CAPITAL REGION/HUDSON VALLEY— Today, GE announced that it will move its headquarters from Connecticut to Boston—even further away from its toxic mess that it plans to leave in the Hudson River. Three leading environmental organizations that for decades have been pursuing a thorough and effective cleanup of GE’s PCB pollution of the Hudson River stated that regardless of where in the world the company moves—its obligations to New Yorkers aren’t changing.
Recognizing the Hudson Valley’s cultural and natural significance, New York State passed the Hudson River Valley Greenway Act in 1991. It provides an organization and resources to assist communities in implementing collaborative projects to protect and highlight the region’s scenic, ecological and historic treasures. The Greenway now works with 324 eligible municipalities in 14 counties.
Throughout the latter decades of the 20th century, when the car was king, traffic engineers designed streets for a single purpose: to move vehicles efficiently and safely. Today, planners take a more holistic approach to how streets work and who they serve.
For 80 years, Sleepy Hollow’s waterfront was an industrial zone, dominated by the 96.5-acre General Motors assembly plant. GM closed the plant in 1996 and demolished the buildings four years later. Since then, the property has gone through a brownfield site assessment and cleanup process, completed last year. Simultaneously, GM and a partner developer created a plan for a mixed-use development that would increase the village’s housing supply by a third.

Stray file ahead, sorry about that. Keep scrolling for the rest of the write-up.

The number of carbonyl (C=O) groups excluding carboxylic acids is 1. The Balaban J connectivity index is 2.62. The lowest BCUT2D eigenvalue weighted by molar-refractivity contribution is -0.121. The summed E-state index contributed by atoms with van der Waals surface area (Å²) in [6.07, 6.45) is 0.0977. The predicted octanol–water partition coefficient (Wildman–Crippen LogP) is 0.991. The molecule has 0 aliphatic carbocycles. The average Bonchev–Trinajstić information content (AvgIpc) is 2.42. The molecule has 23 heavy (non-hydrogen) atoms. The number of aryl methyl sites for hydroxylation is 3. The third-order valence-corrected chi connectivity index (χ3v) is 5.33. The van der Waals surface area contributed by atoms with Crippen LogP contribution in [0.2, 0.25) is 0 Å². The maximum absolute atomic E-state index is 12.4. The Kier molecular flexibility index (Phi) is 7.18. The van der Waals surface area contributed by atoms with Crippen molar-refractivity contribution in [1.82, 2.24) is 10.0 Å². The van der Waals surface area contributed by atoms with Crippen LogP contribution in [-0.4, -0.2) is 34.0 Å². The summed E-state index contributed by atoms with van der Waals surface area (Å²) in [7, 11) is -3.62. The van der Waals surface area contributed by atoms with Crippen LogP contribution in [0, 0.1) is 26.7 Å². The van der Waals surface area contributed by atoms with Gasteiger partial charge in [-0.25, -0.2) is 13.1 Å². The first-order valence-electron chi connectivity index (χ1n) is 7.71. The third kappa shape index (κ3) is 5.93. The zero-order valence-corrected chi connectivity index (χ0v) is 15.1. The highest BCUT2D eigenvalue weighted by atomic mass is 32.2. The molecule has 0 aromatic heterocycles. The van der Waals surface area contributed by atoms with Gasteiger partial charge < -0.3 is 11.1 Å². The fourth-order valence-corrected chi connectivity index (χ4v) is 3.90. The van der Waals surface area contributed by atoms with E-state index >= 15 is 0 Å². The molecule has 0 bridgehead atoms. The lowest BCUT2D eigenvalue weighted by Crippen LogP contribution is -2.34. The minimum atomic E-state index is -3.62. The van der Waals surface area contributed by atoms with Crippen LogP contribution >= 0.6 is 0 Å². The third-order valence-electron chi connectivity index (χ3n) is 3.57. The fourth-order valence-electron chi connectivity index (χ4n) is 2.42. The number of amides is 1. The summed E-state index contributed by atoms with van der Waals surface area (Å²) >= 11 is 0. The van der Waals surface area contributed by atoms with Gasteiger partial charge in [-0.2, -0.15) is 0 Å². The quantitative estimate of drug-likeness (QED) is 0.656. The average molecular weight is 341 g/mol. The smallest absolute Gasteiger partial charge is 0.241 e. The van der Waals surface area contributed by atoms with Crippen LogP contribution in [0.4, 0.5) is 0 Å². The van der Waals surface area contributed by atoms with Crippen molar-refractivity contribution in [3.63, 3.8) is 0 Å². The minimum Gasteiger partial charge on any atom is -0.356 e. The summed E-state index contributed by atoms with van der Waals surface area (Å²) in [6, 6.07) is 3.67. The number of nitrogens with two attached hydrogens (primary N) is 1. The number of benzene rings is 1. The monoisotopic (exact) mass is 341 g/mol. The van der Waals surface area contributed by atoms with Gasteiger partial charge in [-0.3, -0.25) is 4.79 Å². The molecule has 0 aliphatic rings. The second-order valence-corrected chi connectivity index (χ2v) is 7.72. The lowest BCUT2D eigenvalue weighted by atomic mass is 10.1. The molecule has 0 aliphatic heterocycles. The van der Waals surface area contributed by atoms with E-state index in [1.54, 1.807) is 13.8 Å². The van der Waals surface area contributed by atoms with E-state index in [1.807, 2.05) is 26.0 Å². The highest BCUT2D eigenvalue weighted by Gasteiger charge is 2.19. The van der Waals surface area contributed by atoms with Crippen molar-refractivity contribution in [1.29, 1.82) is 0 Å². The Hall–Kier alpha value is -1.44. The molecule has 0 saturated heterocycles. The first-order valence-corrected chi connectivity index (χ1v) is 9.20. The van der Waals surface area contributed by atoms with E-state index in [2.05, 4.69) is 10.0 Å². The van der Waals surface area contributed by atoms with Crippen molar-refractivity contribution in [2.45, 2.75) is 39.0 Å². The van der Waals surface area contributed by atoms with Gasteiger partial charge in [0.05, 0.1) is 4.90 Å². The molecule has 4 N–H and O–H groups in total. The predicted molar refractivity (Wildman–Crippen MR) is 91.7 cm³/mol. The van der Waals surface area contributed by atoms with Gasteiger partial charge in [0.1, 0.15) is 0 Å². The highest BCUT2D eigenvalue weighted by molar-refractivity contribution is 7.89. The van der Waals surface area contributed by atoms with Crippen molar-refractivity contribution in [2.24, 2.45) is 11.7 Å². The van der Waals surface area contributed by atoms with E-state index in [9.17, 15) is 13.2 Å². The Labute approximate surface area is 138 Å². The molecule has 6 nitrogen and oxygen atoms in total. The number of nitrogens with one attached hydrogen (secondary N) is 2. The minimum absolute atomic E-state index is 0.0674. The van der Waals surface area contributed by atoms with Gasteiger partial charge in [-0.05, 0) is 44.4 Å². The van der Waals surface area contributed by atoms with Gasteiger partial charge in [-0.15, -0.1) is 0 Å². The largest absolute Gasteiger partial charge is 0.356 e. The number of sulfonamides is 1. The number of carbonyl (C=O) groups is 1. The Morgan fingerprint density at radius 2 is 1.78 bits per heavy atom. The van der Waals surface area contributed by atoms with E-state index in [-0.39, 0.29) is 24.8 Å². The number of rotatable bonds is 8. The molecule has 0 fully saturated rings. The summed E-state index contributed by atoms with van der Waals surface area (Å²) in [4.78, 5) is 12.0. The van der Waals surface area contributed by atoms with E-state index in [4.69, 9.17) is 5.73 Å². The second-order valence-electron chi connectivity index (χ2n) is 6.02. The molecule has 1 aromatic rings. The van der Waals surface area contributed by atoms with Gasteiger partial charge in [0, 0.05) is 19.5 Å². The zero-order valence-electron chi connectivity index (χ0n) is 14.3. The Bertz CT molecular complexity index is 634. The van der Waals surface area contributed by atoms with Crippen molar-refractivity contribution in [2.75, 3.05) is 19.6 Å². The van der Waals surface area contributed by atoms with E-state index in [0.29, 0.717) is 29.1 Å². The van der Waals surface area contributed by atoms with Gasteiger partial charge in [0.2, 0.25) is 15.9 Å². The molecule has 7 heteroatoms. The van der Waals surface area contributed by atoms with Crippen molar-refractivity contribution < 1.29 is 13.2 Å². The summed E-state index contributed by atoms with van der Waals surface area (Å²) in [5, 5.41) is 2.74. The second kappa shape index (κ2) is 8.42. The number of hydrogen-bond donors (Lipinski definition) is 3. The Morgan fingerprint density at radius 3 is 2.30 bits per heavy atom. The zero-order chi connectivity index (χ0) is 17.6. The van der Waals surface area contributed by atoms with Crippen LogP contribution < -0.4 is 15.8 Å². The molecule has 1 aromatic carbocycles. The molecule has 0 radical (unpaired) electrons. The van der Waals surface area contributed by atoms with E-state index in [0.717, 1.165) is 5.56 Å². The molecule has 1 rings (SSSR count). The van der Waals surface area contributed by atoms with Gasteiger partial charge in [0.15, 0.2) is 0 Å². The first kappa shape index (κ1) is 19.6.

The health of the Hudson River is undeniably better these days. Years of investments in new sewage treatment plants, separating stormwater and sewage pipe outflows, tougher pollution regulations and rigorous enforcement is paying off for the Hudson and people along it. Water quality has improved to the point where we can safely swim in the Hudson, in most places, most of the time. Populations of some fish species have stabilized or are beginning to rebound. Increasing numbers of boaters, fishers and shoreline explorers are coming back to the river after decades of staying away.
In a pre-budget announcement, Gov. Andrew Cuomo proposed three visionary initiatives to fund projects that would vastly improve the health and prosperity of communities throughout the Hudson Valley and across the state.
These proposals include: